Above: Sony’s previous foray into full frame, the A900
With Canon this year failing to capitalise in my view, on their huge gains in the video market following the successful 5D Mark II, I have long wondered when one of the big 3 would get it right and give us what we need – a full frame DSLR with equal emphasis on pro video and stills.
My friend Sony Alpha Rumors, a blog so often the recipient of genuine information rates this news highly because it is from multiple trusted sources and I myself have heard whispers of Sony’s approach which match, so I don’t doubt it. Professional filmmakers and videographers were involved in the planning stages of the camera for 2 years. The A99 strategy is one of convergence and not only will the camera have the best possible video image quality but Sony are building a video infrastructure around the product to support it.
These developments are incredibly significant…
It has always been a real dream of mine to get a full frame camera that does perfect video, and I thought the 5D Mark III was going to be this camera. However due to the conservative and stills centred approach of Canon Japan this didn’t happen, and their filmmaking products were split off from the DSLR side to a new division, Cinema EOS, which has no product at time of writing under $15,000!
Canon’s strategy was to capitalise on the success of the 5D Mark II by making future products inaccessible to 99% of those people who made the 5D Mark II a best seller for video – enthusiasts, amateurs, aspiring filmmakers, indie production houses and freelancer photographers offering video as part of their business.
Now Sony already have an established cinema division and by no means is their Hollywood CineAlta support network, technology and customer base going to be effected by a full frame DSLR, however good it is. This is the smart way to plan their next DSLR and they’re not afraid to cannibalise sales of the FS100 either. Those who can afford the FS100 can also afford a 2nd camera and that camera will no longer be a Canon DSLR when the A99 is out.
Here’s what my friend Andrea at Sony Alpha Rumors had to say about the Sony A99 product planning from those involved in it:
“First, the A99 is a result of research made two years ago. Sony asked pro photographers and video makers how they should design the A99 in order to make it a successful camera. The main request was a camera that would have PRO video quality and support. It should outclass the 5D Mark II and the current 5D Mark III for that matter.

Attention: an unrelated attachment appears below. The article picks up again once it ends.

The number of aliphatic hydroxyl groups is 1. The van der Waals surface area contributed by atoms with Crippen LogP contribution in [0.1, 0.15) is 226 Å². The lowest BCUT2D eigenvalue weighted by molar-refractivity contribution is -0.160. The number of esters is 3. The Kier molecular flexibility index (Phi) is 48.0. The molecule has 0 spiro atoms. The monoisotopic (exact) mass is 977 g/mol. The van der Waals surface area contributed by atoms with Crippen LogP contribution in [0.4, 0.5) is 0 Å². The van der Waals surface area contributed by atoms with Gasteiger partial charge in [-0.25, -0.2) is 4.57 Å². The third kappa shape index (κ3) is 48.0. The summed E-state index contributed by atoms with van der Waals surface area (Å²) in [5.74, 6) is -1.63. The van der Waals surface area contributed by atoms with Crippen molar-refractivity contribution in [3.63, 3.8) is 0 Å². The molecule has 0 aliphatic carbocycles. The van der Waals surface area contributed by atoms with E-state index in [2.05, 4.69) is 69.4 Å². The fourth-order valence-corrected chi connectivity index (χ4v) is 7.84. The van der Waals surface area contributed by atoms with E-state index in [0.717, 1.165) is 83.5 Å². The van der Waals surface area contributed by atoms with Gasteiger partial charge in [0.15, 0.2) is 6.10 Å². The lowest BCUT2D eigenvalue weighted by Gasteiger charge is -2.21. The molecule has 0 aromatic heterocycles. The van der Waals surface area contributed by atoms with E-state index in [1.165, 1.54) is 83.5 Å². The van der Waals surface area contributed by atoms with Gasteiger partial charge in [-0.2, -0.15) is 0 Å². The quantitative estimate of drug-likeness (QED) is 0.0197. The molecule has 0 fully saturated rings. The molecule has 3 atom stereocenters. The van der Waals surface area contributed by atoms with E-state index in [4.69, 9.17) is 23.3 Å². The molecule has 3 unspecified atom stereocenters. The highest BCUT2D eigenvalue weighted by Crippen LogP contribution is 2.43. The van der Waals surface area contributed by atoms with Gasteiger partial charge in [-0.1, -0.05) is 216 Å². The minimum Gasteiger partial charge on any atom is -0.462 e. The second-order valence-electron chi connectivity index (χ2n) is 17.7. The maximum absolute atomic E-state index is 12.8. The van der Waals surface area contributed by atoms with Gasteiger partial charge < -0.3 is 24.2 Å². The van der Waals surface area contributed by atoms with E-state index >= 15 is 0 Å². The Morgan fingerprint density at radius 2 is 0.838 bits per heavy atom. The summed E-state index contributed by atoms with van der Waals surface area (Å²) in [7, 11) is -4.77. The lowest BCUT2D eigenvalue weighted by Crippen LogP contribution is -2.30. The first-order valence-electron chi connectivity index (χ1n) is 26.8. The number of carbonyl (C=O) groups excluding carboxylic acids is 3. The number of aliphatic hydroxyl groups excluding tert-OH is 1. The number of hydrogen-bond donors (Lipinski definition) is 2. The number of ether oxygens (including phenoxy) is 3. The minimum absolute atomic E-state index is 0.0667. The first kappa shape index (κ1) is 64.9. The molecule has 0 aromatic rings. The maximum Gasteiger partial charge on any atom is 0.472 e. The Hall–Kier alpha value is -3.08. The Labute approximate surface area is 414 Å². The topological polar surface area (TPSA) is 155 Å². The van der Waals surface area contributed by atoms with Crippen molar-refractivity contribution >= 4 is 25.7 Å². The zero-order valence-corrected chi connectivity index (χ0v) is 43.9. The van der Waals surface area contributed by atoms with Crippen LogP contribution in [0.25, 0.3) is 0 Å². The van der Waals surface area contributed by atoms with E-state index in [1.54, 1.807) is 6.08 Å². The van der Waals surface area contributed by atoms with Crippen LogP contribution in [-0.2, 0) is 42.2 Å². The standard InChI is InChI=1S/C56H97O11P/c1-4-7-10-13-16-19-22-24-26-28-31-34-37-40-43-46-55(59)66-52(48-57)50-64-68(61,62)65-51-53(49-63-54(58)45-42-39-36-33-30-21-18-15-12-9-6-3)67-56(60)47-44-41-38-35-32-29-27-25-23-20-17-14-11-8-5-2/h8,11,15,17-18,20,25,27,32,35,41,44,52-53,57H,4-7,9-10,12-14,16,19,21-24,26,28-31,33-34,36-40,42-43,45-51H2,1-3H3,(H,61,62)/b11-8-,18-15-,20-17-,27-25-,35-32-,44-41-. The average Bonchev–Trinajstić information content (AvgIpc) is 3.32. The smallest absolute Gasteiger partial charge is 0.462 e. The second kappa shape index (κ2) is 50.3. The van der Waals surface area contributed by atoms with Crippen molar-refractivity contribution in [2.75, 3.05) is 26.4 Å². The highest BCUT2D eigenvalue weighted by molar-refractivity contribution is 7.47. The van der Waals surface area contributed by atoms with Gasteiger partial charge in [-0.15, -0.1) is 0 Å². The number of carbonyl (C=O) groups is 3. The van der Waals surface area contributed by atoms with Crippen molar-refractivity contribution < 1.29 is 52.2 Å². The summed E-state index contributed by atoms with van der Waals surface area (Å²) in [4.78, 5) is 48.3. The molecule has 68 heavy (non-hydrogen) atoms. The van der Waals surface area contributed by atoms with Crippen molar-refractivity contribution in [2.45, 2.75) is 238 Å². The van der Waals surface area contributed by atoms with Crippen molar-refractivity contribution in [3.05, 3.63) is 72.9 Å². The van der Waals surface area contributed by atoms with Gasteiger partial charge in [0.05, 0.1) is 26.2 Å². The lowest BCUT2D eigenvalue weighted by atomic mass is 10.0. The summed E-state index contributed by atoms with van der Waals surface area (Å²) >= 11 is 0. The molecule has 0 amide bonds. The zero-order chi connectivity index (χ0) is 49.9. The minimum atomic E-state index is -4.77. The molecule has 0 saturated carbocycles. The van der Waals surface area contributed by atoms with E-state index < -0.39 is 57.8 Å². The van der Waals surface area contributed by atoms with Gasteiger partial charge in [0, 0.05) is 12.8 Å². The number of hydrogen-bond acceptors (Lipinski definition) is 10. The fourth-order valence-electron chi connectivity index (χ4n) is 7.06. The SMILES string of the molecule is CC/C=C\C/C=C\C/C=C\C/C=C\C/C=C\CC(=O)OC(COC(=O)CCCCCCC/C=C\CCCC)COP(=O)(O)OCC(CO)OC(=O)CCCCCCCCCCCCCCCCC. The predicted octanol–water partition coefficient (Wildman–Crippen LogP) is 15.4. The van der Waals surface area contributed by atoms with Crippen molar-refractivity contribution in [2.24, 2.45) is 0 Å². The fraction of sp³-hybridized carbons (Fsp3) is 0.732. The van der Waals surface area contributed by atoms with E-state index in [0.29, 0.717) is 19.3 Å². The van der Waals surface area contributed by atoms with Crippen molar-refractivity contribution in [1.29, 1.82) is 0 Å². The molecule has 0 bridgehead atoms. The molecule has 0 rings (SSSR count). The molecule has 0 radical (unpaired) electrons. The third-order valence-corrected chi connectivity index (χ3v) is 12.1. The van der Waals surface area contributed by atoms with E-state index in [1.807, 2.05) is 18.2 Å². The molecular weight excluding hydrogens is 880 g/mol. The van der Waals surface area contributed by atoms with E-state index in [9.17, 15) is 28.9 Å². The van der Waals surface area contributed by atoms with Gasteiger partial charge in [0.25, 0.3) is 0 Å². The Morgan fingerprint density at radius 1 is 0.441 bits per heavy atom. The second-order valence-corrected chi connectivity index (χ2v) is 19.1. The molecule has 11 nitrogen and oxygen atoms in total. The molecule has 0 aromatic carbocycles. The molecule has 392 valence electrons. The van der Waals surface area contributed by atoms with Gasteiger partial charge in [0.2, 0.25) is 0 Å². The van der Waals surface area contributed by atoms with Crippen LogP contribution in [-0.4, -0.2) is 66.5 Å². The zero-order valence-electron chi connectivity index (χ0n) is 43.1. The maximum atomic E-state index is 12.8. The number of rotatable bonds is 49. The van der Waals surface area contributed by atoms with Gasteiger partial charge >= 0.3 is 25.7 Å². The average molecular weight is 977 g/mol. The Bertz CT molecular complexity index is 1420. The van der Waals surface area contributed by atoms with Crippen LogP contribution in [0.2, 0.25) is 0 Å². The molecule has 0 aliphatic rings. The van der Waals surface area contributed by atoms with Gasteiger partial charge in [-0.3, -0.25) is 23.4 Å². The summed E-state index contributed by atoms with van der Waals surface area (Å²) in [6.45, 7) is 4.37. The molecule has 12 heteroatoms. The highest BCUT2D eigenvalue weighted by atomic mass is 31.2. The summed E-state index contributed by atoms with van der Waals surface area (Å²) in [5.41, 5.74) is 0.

“Sony managers and engineers then decided to develop not only an A99 with pro video quality recording but a whole system that can support the camera.
“So what we will see soon is not just a camera, but a new kind of thinking hybrid still and video in one system. The camera is more mature than the A77. It is all about af speed, video quality, fast and high resolution EVF technology, well thought [through]accessories and clean image quality.
“The new hot shoe, the new flash light (with continuous LED light) the new battery grip are all newly developed with photography AND(!) film-making in mind. Maybe this will become the real first professional full frame hybrid camera that will bring us a step closer to the merging of the photo and video world.”
Sony’s camera division is in profit and its presence in the CMOS market at the moment is absolutely mammoth with Apple, Nikon and Olympus all using Sony’s sensors. So their people so far, you’d have to say, have done a good job. Now… most importantly for filmmakers, Sony’s smart approach to the A99 means we will finally get a video orientated full frame Vista Vision-like camera, for under $3000, with no serious defects or crippled featureset to protect some dedicated video cam. Moire on the 5D Mark II and Nikon D800, a soft image on the 5D Mark III and limited featureset, these cameras can safely be ignored for video now.
This is explosive stuff because it really does mean that all the current crop of DSLRs are yesterdays news for video apart from what I know is coming with the GH3 which is as incredible and daring as what Sony are doing with the A99.
It is great to see professional filmmakers involved so deeply in the planning stages of DSLRs by Sony and Panasonic and great to see recognition for what this blog is all about which is pushing video on DSLRs to be as best as it possibly can be. Though it has taken 2 years for it to happen plus a further 2 years for the products to be developed we are now off the ground and running, about to see the pro DSLR video scene flame ignite again and the convergence of pro stills and pro video is back on with a vengeance, as it should be!
Finally my advice is to wait 1 month until Photokina if you are looking to buy a current DSLR now for video.